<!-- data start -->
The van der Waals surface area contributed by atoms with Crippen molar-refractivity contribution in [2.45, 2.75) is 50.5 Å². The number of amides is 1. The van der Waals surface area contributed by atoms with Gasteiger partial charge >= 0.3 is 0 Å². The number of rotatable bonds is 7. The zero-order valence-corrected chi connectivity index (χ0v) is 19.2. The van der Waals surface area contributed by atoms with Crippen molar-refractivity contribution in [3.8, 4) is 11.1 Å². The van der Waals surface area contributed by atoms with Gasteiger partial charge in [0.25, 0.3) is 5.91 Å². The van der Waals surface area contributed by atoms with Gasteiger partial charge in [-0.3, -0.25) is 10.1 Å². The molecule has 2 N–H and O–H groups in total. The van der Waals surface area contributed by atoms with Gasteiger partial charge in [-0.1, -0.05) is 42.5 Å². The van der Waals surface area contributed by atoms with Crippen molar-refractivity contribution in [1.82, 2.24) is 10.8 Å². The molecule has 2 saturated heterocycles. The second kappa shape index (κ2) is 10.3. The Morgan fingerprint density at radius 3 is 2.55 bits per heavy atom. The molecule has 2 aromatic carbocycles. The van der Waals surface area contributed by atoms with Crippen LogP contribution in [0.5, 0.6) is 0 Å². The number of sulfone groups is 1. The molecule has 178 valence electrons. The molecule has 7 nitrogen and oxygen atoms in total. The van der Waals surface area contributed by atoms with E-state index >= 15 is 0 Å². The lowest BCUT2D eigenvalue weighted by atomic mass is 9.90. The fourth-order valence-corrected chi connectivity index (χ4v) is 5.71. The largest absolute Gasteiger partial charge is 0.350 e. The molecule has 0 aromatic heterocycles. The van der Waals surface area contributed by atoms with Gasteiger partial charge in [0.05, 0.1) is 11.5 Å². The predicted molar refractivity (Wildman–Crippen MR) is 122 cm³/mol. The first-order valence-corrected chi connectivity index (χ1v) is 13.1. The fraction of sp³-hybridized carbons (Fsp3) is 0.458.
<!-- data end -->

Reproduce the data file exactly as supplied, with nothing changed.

The van der Waals surface area contributed by atoms with Crippen molar-refractivity contribution in [2.45, 2.75) is 50.5 Å². The number of amides is 1. The van der Waals surface area contributed by atoms with Gasteiger partial charge >= 0.3 is 0 Å². The number of rotatable bonds is 7. The zero-order valence-corrected chi connectivity index (χ0v) is 19.2. The van der Waals surface area contributed by atoms with Crippen molar-refractivity contribution in [3.8, 4) is 11.1 Å². The van der Waals surface area contributed by atoms with Gasteiger partial charge in [0.25, 0.3) is 5.91 Å². The van der Waals surface area contributed by atoms with Gasteiger partial charge in [-0.3, -0.25) is 10.1 Å². The molecule has 2 N–H and O–H groups in total. The van der Waals surface area contributed by atoms with Gasteiger partial charge in [-0.1, -0.05) is 42.5 Å². The van der Waals surface area contributed by atoms with Crippen molar-refractivity contribution in [1.82, 2.24) is 10.8 Å². The molecule has 2 saturated heterocycles. The second kappa shape index (κ2) is 10.3. The Morgan fingerprint density at radius 3 is 2.55 bits per heavy atom. The molecule has 2 aromatic carbocycles. The van der Waals surface area contributed by atoms with Crippen LogP contribution in [0.5, 0.6) is 0 Å². The number of sulfone groups is 1. The molecule has 178 valence electrons. The molecule has 7 nitrogen and oxygen atoms in total. The van der Waals surface area contributed by atoms with E-state index >= 15 is 0 Å². The lowest BCUT2D eigenvalue weighted by atomic mass is 9.90. The fourth-order valence-corrected chi connectivity index (χ4v) is 5.71. The largest absolute Gasteiger partial charge is 0.350 e. The molecule has 0 aromatic heterocycles. The van der Waals surface area contributed by atoms with Gasteiger partial charge in [0.05, 0.1) is 11.5 Å². The predicted molar refractivity (Wildman–Crippen MR) is 122 cm³/mol. The first-order valence-corrected chi connectivity index (χ1v) is 13.1. The fraction of sp³-hybridized carbons (Fsp3) is 0.458.